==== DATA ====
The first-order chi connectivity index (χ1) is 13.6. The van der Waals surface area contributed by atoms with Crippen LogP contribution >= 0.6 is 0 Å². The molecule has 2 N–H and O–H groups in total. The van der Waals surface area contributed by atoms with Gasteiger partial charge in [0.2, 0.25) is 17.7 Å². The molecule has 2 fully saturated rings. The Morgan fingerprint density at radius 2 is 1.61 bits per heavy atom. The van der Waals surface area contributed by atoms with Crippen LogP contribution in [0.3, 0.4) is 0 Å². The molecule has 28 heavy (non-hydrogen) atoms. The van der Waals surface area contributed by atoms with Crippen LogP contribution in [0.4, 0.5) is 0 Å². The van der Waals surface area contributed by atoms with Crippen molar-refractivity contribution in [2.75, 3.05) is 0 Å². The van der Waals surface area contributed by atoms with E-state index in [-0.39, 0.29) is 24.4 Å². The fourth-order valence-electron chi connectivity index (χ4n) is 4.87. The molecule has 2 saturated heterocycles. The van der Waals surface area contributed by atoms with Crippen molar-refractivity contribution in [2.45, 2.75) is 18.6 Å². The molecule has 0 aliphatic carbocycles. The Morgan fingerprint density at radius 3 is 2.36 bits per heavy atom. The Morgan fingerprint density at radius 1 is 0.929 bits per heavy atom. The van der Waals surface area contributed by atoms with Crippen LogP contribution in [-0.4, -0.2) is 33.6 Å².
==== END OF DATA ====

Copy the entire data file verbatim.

The first-order chi connectivity index (χ1) is 13.6. The van der Waals surface area contributed by atoms with Crippen LogP contribution >= 0.6 is 0 Å². The molecule has 2 N–H and O–H groups in total. The van der Waals surface area contributed by atoms with Gasteiger partial charge in [0.2, 0.25) is 17.7 Å². The molecule has 2 fully saturated rings. The Morgan fingerprint density at radius 2 is 1.61 bits per heavy atom. The van der Waals surface area contributed by atoms with Crippen LogP contribution in [0.3, 0.4) is 0 Å². The molecule has 28 heavy (non-hydrogen) atoms. The van der Waals surface area contributed by atoms with Crippen LogP contribution in [0.4, 0.5) is 0 Å². The van der Waals surface area contributed by atoms with Crippen molar-refractivity contribution in [2.75, 3.05) is 0 Å². The van der Waals surface area contributed by atoms with E-state index in [-0.39, 0.29) is 24.4 Å². The fourth-order valence-electron chi connectivity index (χ4n) is 4.87. The molecule has 2 saturated heterocycles. The van der Waals surface area contributed by atoms with Crippen molar-refractivity contribution in [2.45, 2.75) is 18.6 Å². The molecule has 0 aliphatic carbocycles. The Morgan fingerprint density at radius 3 is 2.36 bits per heavy atom. The Morgan fingerprint density at radius 1 is 0.929 bits per heavy atom. The van der Waals surface area contributed by atoms with Crippen LogP contribution in [-0.4, -0.2) is 33.6 Å².